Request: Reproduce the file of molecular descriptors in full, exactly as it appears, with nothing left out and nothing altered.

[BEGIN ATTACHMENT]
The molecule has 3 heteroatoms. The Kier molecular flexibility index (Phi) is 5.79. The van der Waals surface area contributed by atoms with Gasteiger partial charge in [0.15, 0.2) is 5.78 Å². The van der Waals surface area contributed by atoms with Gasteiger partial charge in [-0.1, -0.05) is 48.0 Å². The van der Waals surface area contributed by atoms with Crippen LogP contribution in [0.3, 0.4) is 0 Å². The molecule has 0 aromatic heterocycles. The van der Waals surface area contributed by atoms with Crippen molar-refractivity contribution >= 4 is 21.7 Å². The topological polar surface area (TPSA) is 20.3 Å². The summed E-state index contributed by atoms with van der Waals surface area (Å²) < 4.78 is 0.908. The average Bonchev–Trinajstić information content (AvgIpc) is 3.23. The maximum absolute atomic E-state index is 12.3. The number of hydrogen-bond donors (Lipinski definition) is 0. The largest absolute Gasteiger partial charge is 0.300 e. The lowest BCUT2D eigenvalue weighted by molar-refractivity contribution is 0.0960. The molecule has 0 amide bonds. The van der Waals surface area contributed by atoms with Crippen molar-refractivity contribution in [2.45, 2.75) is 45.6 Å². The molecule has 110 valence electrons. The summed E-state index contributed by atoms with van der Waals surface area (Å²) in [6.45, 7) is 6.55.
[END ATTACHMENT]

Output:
The molecule has 3 heteroatoms. The Kier molecular flexibility index (Phi) is 5.79. The van der Waals surface area contributed by atoms with Gasteiger partial charge in [0.15, 0.2) is 5.78 Å². The van der Waals surface area contributed by atoms with Gasteiger partial charge in [-0.1, -0.05) is 48.0 Å². The van der Waals surface area contributed by atoms with Crippen LogP contribution in [0.3, 0.4) is 0 Å². The molecule has 0 aromatic heterocycles. The van der Waals surface area contributed by atoms with Crippen molar-refractivity contribution >= 4 is 21.7 Å². The topological polar surface area (TPSA) is 20.3 Å². The summed E-state index contributed by atoms with van der Waals surface area (Å²) < 4.78 is 0.908. The average Bonchev–Trinajstić information content (AvgIpc) is 3.23. The maximum absolute atomic E-state index is 12.3. The number of hydrogen-bond donors (Lipinski definition) is 0. The largest absolute Gasteiger partial charge is 0.300 e. The lowest BCUT2D eigenvalue weighted by molar-refractivity contribution is 0.0960. The molecule has 0 amide bonds. The van der Waals surface area contributed by atoms with Crippen molar-refractivity contribution in [2.45, 2.75) is 45.6 Å². The molecule has 110 valence electrons. The summed E-state index contributed by atoms with van der Waals surface area (Å²) in [6.45, 7) is 6.55.